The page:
Donatello designed the stained-glass window (Coronation of the Virgin) in the drum of the dome (the only one that can be seen from the nave).

Museo dell'Opera del Duomo was originally a Cathedral workshop founded in 1296 to oversee construction of the Florence Cathedral and the Giotto Bell Tower.
The courtyard is enclosed to show off -- under natural daylight, as they should be seen -- Lorenzo Ghiberti's original gilded bronze panels from the Baptistery's Gates of Paradise, which are being displayed as they're slowly restored. On the way up the stairs, you pass Michelangelo's Pietà (1548-55), his second and penultimate take on the subject, which the sculptor probably had in mind for his own tomb.
The top floor of the museum houses the Prophets carved for the bell tower, the most noted of which are the remarkably expressive figures carved by Donatello: the drooping, aged face of the Beardless Prophet; the sad, fixed gaze of Jeremiah; and the misshapen ferocity of the bald Habakkuk (known to Florentines as Lo Zuccone — pumpkin head). Mounted on the walls above are two putty-encrusted marble cantorie (choir lofts).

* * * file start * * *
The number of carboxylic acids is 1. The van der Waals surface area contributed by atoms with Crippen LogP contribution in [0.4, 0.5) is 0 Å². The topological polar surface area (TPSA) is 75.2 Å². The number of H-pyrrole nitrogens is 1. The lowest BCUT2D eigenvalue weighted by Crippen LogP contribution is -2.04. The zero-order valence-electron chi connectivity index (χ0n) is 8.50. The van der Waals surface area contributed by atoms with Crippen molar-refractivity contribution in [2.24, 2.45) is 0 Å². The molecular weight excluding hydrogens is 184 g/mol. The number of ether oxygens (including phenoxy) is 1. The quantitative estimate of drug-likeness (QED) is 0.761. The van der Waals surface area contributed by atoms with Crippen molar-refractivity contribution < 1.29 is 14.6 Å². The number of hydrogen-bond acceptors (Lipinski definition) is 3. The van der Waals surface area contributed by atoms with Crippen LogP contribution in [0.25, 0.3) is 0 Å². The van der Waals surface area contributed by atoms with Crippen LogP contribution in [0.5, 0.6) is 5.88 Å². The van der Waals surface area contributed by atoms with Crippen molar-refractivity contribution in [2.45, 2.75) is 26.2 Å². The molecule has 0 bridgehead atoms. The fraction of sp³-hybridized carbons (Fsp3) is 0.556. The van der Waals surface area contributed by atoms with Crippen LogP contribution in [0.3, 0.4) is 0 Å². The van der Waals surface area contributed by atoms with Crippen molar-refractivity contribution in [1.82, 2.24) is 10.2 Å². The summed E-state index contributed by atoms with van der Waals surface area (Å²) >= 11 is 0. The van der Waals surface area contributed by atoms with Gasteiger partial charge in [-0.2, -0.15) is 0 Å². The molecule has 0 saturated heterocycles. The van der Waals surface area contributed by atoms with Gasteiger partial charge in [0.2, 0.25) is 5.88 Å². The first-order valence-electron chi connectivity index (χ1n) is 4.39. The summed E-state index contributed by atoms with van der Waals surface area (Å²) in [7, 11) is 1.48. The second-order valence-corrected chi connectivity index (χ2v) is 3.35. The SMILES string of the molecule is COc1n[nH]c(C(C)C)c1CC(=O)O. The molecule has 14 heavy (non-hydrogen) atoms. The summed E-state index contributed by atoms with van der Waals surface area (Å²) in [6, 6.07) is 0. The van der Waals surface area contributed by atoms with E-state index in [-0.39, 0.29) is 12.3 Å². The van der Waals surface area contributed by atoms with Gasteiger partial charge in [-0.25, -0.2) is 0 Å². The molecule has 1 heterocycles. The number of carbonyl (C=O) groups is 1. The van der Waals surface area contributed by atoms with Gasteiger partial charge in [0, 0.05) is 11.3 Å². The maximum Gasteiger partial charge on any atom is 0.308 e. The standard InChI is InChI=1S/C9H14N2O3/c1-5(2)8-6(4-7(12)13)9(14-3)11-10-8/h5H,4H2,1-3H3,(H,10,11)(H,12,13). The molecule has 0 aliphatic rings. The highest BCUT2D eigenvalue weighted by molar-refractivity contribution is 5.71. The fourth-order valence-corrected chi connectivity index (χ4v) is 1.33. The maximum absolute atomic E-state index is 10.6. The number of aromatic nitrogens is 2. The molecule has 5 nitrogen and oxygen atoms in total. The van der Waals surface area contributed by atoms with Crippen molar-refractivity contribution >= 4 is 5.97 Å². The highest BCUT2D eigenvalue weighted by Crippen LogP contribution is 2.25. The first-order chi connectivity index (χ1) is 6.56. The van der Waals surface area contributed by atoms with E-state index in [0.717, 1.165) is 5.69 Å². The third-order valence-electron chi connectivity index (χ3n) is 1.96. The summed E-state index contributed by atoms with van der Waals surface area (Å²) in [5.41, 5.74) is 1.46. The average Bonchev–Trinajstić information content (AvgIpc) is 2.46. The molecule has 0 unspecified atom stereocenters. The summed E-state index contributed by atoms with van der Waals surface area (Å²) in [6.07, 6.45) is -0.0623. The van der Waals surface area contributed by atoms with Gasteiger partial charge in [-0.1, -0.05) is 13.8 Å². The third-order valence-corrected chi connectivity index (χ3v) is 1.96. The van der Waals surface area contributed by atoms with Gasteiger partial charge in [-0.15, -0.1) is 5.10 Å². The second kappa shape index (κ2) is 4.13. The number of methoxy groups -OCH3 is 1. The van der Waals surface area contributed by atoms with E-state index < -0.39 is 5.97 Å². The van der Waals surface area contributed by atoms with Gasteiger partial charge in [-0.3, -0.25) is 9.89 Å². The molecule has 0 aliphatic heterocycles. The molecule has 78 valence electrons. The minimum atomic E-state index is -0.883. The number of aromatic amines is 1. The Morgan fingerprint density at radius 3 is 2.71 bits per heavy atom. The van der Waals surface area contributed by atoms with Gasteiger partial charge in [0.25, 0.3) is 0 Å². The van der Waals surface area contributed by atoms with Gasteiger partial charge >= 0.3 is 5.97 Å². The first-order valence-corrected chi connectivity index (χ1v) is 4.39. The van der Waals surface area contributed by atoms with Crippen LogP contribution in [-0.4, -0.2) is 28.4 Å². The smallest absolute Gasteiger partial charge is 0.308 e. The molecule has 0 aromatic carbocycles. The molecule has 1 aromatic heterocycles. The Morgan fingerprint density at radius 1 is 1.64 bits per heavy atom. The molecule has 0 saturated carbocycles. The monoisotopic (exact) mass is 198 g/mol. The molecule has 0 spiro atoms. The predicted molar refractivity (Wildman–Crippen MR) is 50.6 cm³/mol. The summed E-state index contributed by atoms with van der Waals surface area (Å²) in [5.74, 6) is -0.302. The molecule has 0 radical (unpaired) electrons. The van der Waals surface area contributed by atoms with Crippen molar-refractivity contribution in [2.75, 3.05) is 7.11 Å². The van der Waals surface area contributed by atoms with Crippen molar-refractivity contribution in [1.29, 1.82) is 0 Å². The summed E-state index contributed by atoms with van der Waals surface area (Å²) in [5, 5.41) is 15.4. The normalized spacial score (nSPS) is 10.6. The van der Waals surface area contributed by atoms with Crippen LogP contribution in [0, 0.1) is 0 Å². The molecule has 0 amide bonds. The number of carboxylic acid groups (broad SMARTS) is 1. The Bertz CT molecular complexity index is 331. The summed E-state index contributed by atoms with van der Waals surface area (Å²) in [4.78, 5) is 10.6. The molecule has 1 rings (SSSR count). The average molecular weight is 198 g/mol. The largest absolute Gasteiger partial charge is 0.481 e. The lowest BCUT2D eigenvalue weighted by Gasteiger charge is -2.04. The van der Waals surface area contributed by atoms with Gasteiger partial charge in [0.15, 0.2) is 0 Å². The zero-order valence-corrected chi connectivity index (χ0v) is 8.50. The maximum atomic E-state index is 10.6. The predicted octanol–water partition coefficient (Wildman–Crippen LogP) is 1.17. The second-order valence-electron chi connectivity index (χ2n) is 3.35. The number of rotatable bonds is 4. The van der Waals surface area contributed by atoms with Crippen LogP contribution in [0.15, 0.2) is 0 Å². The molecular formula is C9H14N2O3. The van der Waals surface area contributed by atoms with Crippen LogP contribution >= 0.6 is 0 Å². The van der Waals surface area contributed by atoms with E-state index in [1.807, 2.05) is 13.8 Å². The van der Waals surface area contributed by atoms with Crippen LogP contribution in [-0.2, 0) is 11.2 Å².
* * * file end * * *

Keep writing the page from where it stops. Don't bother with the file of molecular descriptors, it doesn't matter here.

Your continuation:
Churches in Florence | The Duomo of Santa Maria del Fiore

Museo dell'Opera del Duomo |



Domenico di Michelino, Dante and the
Three Kingdoms

Florence Cathedral as it appears in a fresco by Andrea di Bonaiuto, painted in the 1390s, before the commencement of the dome

Loggia del Bigallo

The Bigallo Madonna della Misericordia is depicted with the oldest known view of Florence, from 1342, including the Baptistery and an interesting view of the Cathedral during the construction of Santa Maria del Fiore. The old cathedral of Santa Reparata was still standing so that here we can pick out its saddle roof, two belltowers and lateral single light windows. Parts of Giotto's Belltower and the facade of Santa Maria del Fiore, as it had been conceived and left by Arnolfo at the time of his death in 1302, can also be seen.